Oh, and 1995 had this. Yes, that is exactly what it looks like.

Todd. Pettingill.


This is almost an impossible case. Let's be honest, 1995 is borderline impossible to defend. However, 1995 did have the awesome Randy Savage-Ric Flair feud that was arguably as good as their WWF one three years earlier. While Diesel was stinking the joint up, fellow Kliquer Shawn Michaels was clearly being groomed for the big time. After a brief stopover in ECW, Steve Austin finished the year as The Ringmaster. Ok, that probably belongs in the case for 1995 being the worst. But Steve Austin the Ringmaster became a stone cold legend.

Remember that Summerslam that saw Mabel crush Diesel (and nearly get fired)? That same show had the Wrestlemania X rematch between Razor Ramon and Shawn Michaels. Is it better than the original? In some ways, yeah.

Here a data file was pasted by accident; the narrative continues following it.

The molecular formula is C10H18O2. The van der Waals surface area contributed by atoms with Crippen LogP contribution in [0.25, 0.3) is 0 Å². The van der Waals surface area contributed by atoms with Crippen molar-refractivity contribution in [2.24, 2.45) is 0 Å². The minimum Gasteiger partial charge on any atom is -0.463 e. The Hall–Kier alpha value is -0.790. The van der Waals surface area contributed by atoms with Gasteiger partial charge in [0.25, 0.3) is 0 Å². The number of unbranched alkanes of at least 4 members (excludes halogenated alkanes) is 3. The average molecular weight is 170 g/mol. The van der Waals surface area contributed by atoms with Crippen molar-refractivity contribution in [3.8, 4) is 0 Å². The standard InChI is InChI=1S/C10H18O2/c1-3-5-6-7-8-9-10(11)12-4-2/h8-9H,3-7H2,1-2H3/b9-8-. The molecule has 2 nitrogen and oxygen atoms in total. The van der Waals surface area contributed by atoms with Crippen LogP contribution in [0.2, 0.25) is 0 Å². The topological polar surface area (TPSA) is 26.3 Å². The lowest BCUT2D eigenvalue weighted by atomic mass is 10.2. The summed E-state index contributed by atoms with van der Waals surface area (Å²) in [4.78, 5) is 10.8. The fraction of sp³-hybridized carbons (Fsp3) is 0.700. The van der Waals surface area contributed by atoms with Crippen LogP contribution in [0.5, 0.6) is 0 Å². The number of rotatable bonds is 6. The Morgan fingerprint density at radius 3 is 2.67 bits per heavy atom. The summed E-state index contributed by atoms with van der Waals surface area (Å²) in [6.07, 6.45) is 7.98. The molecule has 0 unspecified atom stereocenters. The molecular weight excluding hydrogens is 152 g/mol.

<iframe width="420" height="315" src="//" frameborder="0" allowfullscreen></iframe>

Oh, and WCW did start this little television program to go headsup with Monday Night RAW that more or less changed the professional wrestling business not only by presenting live wrestling every week, but smaller wrestlers that wrestled differently than their heavier counterparts. And to prove WCW wasn't playing around, they plucked one of WWF's top babyfaces right from their house show circuit and just have him stand there and look pretty on the debut show. Everybody shit a chicken.

And a little wrestling promotion in Philadelphia was sold to a guy that bashed people's heads with brick-sized cell phones. And he was going to do big things with it.

I turn to you now, Cagesiders. I presented both sides; now it's on you to decide. Was 1995 the worst year in wrestling ever?

Next up, I tackle the year where three deaths changed the business: 2007.

Sign up for the newsletter Sign up for the Cageside Seats Daily Roundup newsletter!

A daily roundup of all your pro wrestling news from Cageside Seats